I know. There should be some repercussions for starting 2022 with a missive on procurement, but what better way to jump start your mind. One minute you're basking in the time away from work, and the next I'm reminding you of the evil empire that should be the stuff of children's books. "Tommy chose the life of a procurement officer. Lucy is a pediatric brain surgeon. Try to be more like Lucy." In my defense, though, I've been studying this for six months and I think there are some things that we can clarify together. First, each of those engagements involves not only two sales processes, but two processes that are completely separate. To the actual client, you are pitching value. To the procurement assholes, you are pitching cost. I use the asshole pejorative carefully. I want to use a truly accurate word but that would set off the spam defense (which itself was probably bought through the procurement process and thus has no nuance) and so I settled on this. It's not that procurement people serve no purpose; it's more that they should not be applying the basic principles of procurement as currently practiced to buying your services. Procurement has a long and mixed history. The earliest evidence of it goes back to the construction of the Egyptian pyramids, where dedicated scribes tracked all the supplies and labor and balanced the evolving demands of the project. This became official in 1832 in a book by Charles Babage, where he calls for a "materials man" to select, purchase, and track goods. Many other books followed, extolling the virtues of procurement for the construction of railroads. It wasn't until the 1960s that procurement took a very evil turn, focusing almost exclusively on cost. This led to competitive bidding on nearly every project, and we played along. We took the supplicant position along with most everyone else, assuming it was the cost of doing business. We held our noses and played the game. (Good historical overview here.) And that's where we are today: playing the game by someone else's rules. And if you don't think there's power in the procurement process, think about this: in corruption-riddled Russia, business owners pay more to their public procurement officials than the combined national spending on education and healthcare: $90B/year. Source. Second, whatever the foibles of procurement, its long arm of the law is going to get longer. Crushing the value conversation with a few small creative firms doesn't even register against some larger mandates that are invigorating the procurement space: ethical sourcing, bribe-free level playing fields, monitoring DEI compliance, and just plain wringing the last drop of blood from a stone. Today's procurement is about cost and allocation; they can't even spell "v-a-l-u-e". The troops of procurement are amassed against the young buyer of a $9.98 top from H&M, child labor be damned, and if a few software dev shops are mauled in the process, well, that's the price of progress. Procurement is not going away. They are the glorious bad guys doing a few really good things with an impossibly blunt tool, but capitalism needs strong counterforces. Buried in a truly excellent treatise on procurement is this statement: "All too often, there is little communication and accountability.... Cost is the only discussion point and data isn’t shared effectively, while risk and CSR assessments can be a ‘tick-box’ exercise, meaning transparency initiatives end up half-baked." Procurement, as currently comprised, is a 14-lb rusty wrench and you keep screaming that you're a fine mechanical watch. Traditional procurement practices have bigger fish to fry and they aren't out to get you; they just don't "get you". Third, the only hope of winning this battle is to focus on the small skirmishes. Each of those exercises should start by identifying the mindset of the procurement team on the other side of the table. Are they the traditional procurement types that have ironclad rules, little-man syndrome, and a need to win? Scorch earth 'em, baby, don't invest too much in the sale, and always have other options. But if they are the more enlightened types, view it as a wonderful challenge and sell on value. "Organisations are increasingly looking beyond their direct employees for new technology skills and expertise in business transformation. Some 42 per cent of workforce spending is on the external workforce, which comprises contingent workers such as contractors, freelancers and temporary staff, and services providers such as marketing agencies, consultancies and law firms." Against that background, “we wanted to identify the true business impact of services providers, since they are now involved in everything from marketing to IT and accounts to customer service." Source. So just like you'd try to assess the fit of every client, try to assess the fit (i.e., sophistication) of every procurement department, too. Fourth, traditional procurement is running out of costs to save and their ongoing thriving (maybe even survival) will require a pivot to creating great value rather than a reducing costs even more. According to the Hackett Group, procurement has cherry-picked their areas of influence, and as they wander further afield to conquer larger territories, they are finding it harder to locate the enemy. When they choose the low-hanging fruit (less than 50% of a company's spend), they can manufacture savings of 7.9%. When they try to smother 85% or more of a firm's purchases, their influence drops to 4%. They are running out of territories to conquer, and I think that's good. I don't think they'll get even more desperate. I think they'll actually revise their approach, moving from cost to value, and here's where you'll find a receptive ear. The Hackett Group notes that "measuring and managing procurement’s business value is the top priority for procurement executives. However, most have difficulty calculating the function’s value contribution to the achievement of the company’s strategic goals. While procurement is most commonly recognized for its successes in reducing and avoiding purchase costs, top-performing organizations invest more in value-channel activities that track more ways value is created from savings beyond purchase-price reductions alone." These are your people and they are not the assholes, so don't shoot indiscriminately. The people we often associate with procurement, and rightly so, are the ones I've highlighted with a superimposed #1 on this graph—you should be on the lookout for the #2 group. You cannot change a #1 into a #2. Figure out who your adversary is and then act appropriately with low expectations. In terms of how these people are currently scored, the same study notes that value is not even measured in 58% of procurement scorecards, while price is measured (to some degree) on 98% of them! Big firms are noticing the drawback of seeing everything through a procurement lens, and we can only hope that more of them will follow Pepsi's lead in disbanding the team of a dozen people who oversaw marketing spend and leaving the decisions with the people closer to the action. Finally, you have more in common with procurement than you think. Both of you are clawing and scratching to demonstrate value. The procurement profession itself is at a crossroads. I'm not going to take back the childish name calling I've done, but there are some smart, open-minded people in procurement. Your job is to make your case to those...and try every nasty trick in the book on the others until they get their act together. Here's my cheat sheet for winning this:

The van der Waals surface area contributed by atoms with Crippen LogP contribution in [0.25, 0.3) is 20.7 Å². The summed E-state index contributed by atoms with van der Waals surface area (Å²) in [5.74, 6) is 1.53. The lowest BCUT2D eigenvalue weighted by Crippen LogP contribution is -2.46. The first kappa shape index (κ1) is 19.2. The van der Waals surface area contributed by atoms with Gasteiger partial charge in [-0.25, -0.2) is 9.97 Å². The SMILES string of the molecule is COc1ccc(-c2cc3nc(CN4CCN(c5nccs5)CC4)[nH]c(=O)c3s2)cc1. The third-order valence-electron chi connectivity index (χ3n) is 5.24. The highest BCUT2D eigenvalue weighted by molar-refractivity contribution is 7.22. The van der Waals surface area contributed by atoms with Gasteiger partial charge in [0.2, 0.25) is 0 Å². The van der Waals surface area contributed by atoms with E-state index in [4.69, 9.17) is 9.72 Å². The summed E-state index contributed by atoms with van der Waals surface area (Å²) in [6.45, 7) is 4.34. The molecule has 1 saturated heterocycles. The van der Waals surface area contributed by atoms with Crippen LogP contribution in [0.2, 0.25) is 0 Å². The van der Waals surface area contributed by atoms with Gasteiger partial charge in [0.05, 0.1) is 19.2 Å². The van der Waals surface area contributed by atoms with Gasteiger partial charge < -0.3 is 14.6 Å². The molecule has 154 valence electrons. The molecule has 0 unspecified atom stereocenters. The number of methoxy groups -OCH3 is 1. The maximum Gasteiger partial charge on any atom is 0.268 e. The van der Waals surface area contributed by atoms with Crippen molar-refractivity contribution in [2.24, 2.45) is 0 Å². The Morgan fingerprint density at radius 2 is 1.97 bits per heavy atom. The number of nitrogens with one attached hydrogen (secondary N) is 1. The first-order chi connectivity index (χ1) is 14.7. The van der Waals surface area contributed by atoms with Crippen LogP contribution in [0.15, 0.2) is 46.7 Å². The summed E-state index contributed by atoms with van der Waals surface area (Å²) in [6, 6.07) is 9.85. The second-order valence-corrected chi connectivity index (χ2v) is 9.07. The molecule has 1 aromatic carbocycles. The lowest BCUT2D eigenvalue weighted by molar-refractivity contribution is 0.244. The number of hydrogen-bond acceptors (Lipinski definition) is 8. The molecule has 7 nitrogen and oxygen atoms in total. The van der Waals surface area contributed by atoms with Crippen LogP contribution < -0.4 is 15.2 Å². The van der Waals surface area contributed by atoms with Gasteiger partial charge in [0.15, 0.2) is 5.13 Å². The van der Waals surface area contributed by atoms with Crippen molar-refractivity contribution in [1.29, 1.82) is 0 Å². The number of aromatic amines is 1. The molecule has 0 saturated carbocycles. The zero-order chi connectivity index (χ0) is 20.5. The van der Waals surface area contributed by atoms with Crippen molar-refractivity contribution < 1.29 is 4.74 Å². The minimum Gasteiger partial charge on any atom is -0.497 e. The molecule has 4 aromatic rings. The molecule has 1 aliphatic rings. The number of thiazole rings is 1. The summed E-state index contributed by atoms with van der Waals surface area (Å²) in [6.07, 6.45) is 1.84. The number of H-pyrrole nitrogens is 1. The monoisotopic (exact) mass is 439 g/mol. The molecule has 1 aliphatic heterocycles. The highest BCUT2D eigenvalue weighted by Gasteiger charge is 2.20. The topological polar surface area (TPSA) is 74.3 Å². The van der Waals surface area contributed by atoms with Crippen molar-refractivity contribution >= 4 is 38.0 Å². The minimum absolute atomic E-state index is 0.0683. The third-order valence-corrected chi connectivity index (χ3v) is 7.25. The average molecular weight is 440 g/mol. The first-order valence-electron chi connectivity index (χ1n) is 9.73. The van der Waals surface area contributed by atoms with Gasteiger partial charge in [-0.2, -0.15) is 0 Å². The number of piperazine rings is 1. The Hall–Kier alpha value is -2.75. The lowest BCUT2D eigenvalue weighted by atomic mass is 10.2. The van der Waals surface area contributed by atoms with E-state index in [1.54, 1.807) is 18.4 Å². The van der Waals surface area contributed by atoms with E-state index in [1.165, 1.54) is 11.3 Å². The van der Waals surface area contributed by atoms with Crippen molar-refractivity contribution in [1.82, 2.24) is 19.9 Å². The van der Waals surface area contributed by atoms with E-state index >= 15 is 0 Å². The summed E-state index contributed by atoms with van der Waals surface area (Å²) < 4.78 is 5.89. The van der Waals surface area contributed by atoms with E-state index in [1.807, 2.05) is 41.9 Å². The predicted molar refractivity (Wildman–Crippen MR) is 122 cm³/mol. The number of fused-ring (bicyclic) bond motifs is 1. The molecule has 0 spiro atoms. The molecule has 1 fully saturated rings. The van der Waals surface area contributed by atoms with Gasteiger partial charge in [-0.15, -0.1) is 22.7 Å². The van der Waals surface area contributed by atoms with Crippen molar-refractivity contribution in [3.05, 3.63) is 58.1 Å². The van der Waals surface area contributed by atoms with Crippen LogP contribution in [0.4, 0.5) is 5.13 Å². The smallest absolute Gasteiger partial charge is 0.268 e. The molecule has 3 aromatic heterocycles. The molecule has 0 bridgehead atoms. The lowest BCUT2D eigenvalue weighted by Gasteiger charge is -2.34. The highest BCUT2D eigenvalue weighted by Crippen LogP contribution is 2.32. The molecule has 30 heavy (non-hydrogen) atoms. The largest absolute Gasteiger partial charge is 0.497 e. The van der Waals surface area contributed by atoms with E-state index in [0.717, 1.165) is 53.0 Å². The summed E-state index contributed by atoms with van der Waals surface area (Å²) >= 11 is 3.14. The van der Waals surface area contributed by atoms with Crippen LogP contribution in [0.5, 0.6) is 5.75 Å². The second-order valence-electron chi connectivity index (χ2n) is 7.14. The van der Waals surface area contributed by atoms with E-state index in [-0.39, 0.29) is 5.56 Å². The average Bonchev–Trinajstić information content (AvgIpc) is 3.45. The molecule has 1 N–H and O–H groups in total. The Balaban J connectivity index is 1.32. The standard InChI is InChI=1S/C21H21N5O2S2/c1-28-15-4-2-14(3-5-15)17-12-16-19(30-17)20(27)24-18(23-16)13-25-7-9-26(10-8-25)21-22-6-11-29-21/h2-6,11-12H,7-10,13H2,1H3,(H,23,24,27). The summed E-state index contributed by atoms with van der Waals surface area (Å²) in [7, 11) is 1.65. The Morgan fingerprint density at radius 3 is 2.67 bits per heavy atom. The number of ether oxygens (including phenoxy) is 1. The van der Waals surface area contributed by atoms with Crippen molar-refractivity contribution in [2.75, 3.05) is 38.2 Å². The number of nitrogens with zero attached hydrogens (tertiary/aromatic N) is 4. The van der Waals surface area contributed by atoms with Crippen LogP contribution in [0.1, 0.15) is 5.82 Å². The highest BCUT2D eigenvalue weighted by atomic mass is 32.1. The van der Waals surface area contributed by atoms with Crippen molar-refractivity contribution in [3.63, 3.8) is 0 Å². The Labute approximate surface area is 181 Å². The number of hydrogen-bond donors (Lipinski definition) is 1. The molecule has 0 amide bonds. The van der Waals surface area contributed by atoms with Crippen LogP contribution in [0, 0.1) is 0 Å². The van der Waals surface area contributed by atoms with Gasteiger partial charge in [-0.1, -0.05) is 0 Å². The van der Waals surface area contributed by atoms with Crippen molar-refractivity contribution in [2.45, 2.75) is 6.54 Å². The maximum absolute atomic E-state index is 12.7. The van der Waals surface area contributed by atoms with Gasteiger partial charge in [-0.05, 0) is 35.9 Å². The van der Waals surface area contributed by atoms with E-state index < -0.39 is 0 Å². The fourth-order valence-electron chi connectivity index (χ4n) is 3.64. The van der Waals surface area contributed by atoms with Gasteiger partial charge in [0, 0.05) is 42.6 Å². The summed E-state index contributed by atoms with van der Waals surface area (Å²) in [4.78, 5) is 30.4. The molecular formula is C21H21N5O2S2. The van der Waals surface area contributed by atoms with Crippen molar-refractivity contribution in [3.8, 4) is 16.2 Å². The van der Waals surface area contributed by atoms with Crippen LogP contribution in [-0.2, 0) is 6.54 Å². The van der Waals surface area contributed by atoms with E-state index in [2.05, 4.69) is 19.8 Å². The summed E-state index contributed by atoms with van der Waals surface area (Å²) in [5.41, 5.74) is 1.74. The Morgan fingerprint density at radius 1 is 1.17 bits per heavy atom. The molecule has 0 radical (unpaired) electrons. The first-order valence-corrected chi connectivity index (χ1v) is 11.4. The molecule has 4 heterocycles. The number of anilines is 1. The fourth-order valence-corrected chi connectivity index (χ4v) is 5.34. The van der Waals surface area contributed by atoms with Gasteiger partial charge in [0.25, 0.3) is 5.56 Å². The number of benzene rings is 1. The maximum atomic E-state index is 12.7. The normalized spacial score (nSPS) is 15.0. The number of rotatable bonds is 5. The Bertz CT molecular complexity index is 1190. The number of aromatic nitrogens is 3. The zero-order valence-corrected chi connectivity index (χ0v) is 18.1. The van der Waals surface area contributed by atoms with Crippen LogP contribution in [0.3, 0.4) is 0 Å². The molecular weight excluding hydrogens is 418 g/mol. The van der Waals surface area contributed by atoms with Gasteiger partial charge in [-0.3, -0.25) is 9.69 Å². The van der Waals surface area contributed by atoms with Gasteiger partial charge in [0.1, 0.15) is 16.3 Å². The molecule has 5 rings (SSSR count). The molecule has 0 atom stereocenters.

- Adjust your business strategy so that what you are offering is demonstrably not the same as what everyone else is offering. We are depressingly bad at this as an industry. Without scarcity, there is no exceptional value.
- Have a massive flywheel of a marketing plan that works, delivering constant opportunity in the top of the funnel so that you have options, making it easier to walk away from settings where your value isn't recognized.
- Quickly identify the sophistication of the procurement people, confirm your instinct, and then work with them or say bye-bye.
- Die on this sword or quit whining about it.